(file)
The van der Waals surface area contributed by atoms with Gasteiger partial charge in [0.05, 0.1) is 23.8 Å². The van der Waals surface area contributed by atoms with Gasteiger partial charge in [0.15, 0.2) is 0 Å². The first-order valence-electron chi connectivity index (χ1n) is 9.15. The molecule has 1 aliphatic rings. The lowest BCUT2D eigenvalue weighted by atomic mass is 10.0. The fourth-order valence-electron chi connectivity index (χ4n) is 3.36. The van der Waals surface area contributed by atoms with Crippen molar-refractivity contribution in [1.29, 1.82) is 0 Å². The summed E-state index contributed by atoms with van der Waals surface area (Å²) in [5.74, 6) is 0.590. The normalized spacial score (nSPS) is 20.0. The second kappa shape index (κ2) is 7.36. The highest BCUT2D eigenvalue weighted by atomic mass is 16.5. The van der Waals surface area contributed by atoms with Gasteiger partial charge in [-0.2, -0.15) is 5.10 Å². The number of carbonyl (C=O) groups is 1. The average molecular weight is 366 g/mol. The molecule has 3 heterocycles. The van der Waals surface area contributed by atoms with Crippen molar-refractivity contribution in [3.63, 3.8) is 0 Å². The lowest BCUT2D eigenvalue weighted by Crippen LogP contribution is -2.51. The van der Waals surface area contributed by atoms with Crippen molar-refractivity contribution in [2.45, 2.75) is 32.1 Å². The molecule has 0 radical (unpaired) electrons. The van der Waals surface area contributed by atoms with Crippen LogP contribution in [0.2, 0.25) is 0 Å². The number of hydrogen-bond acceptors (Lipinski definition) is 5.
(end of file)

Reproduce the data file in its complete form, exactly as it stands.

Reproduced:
The van der Waals surface area contributed by atoms with Gasteiger partial charge in [0.05, 0.1) is 23.8 Å². The van der Waals surface area contributed by atoms with Gasteiger partial charge in [0.15, 0.2) is 0 Å². The first-order valence-electron chi connectivity index (χ1n) is 9.15. The molecule has 1 aliphatic rings. The lowest BCUT2D eigenvalue weighted by atomic mass is 10.0. The fourth-order valence-electron chi connectivity index (χ4n) is 3.36. The van der Waals surface area contributed by atoms with Crippen molar-refractivity contribution in [1.29, 1.82) is 0 Å². The summed E-state index contributed by atoms with van der Waals surface area (Å²) in [5.74, 6) is 0.590. The normalized spacial score (nSPS) is 20.0. The second kappa shape index (κ2) is 7.36. The highest BCUT2D eigenvalue weighted by atomic mass is 16.5. The van der Waals surface area contributed by atoms with Gasteiger partial charge in [-0.2, -0.15) is 5.10 Å². The number of carbonyl (C=O) groups is 1. The average molecular weight is 366 g/mol. The molecule has 3 heterocycles. The van der Waals surface area contributed by atoms with Crippen molar-refractivity contribution in [3.63, 3.8) is 0 Å². The lowest BCUT2D eigenvalue weighted by Crippen LogP contribution is -2.51. The van der Waals surface area contributed by atoms with Crippen molar-refractivity contribution in [2.45, 2.75) is 32.1 Å². The molecule has 0 radical (unpaired) electrons. The van der Waals surface area contributed by atoms with Crippen LogP contribution in [0.2, 0.25) is 0 Å². The number of hydrogen-bond acceptors (Lipinski definition) is 5.